The prior art and previous experimentation gave rise to the belief that if the screen layers were too close together, without at least a slight separation, the washing water would not feed the whole network and there would be parts or spots left unwetted. Also, it was felt that the pressure drop across the screens would go up to an impractical level, since the air and water path would be greatly restricted.
However, the present invention gave rise to certain unexpected results and new concepts as follows.
1. The closer the screens were packed together, the more efficiently contaminants were removed from the air stream.
2. Where the screens were tightly together, no soot, staining, or dust would collect and stick to the screens.
3. The pressure drop did not go up at all with the screens tightly together.
4. The screen network wet out far better when the screens were as tight as possible, that is, touching at all possible points.
It is now apparent according to the present invention that the closest screen combinations give the best results. A number of screen layers can be stapled together, finally ending up with a screen combination with a staple approximately every square inch. After putting these stapled screens in the dirty (oily soot) air stream for many hours, it was noticed that the region not near a staple was filling in with soot. And moreover, the water flow at these non-stapled regions instead of being smooth was pulling and blowing off in an erratic fashion impairing the apparent solid" water front.
Now even the slightest separation of screens is considered an imperfection in accordance with the present invention, and the best results are had if the screens are epoxied or welded together over the entire surface. The slight separation in the commercially available packed meshes or demisters was the reason these meshes were not suitable with water washing.
It is further in accordance with the present invention to provide a forced path with quick, up, down, and around motion, all the time being wetted out with water flowing perpendicular to the path. This long, sinewy, quick changing watery path is different from any other scrubbing device. And with very little energy or pressure drop the efficiency of air purifying is remarkable. For example, a 28 screen network, air flow 50 feet per minute, 2.5 inches water pressure drop, close to 100 percent of 0.2 micron (fuming titanium tetrachloride) will be removed. At a flow of ll gallons per minute, water without additives, 1,000 parts per million SO, will be reduced to approximately one part per million. This efficiency falls off rapidly if there is any separation in the screens.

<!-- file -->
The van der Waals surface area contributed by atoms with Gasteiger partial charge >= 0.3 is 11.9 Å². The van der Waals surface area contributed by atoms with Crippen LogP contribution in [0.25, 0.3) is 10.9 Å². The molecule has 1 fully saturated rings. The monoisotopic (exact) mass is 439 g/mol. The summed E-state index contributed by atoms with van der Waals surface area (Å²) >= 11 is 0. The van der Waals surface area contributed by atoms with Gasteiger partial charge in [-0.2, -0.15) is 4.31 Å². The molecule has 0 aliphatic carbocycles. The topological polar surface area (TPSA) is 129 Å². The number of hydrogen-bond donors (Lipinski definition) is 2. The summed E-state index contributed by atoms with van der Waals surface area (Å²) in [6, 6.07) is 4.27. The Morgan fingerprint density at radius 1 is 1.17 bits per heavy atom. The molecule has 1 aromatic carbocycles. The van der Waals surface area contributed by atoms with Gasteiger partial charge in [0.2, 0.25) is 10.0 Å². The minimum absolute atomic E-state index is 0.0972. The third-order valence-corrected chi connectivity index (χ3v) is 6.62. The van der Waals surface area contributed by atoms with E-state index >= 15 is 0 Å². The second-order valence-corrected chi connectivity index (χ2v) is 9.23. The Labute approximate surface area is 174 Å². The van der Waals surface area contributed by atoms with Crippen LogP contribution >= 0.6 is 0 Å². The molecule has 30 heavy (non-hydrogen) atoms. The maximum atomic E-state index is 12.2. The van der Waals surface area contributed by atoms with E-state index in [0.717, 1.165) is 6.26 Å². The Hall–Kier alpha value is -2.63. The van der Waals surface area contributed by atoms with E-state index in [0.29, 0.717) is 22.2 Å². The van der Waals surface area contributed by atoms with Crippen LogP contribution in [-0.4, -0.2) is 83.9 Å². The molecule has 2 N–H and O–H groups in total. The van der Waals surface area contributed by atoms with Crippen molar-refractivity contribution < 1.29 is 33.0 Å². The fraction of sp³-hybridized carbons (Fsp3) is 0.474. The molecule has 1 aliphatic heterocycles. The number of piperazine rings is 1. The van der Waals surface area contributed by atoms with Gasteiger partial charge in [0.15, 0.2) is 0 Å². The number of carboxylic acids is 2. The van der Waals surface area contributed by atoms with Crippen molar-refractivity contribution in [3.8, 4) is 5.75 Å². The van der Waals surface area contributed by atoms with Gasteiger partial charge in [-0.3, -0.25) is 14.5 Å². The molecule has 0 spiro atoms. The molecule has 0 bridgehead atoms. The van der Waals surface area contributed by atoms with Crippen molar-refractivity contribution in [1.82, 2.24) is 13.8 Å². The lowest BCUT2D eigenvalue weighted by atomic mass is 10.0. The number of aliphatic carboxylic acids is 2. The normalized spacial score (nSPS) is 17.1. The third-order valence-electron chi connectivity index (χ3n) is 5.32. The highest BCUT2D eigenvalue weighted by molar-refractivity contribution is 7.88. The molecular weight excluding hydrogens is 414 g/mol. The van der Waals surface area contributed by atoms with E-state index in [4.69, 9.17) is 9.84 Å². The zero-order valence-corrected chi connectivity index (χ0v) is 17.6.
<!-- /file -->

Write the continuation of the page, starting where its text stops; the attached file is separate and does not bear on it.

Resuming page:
Another interesting and useful observation is that better results are obtained when the screens are wetted by a fine spray (60 PSI nozzle or better) upstream than if they are washed (as was done in the past) by a header washing them from above. It would seem in the former case that the air and the water enter the holes or mesh together, and all materials are better and more quickly wetted. The air flow pulls the water thru the network and the wetting is as complete as the top header.
It is, therefore, the primary object of this invention to provide a multiple screen construction for air pollution control devices of the type similar to that described hereinabove, which multiple screen construction will provide for excellent pollution removal by providing countless tortuous paths for water and air to mix while the screens will not clog, no matter how concentrated the grain loading.
Another object of the invention is to provide a multiple screen construction for an air pollution control apparatus which employs a means for cleansing contaminated gases which is very efficient because of the elimination of clogging of the screens by tightly securing the screens together. The screens may be coated with an epoxy adhesive for adhesively securing the screens together and the screens may be compressively bound tightly together.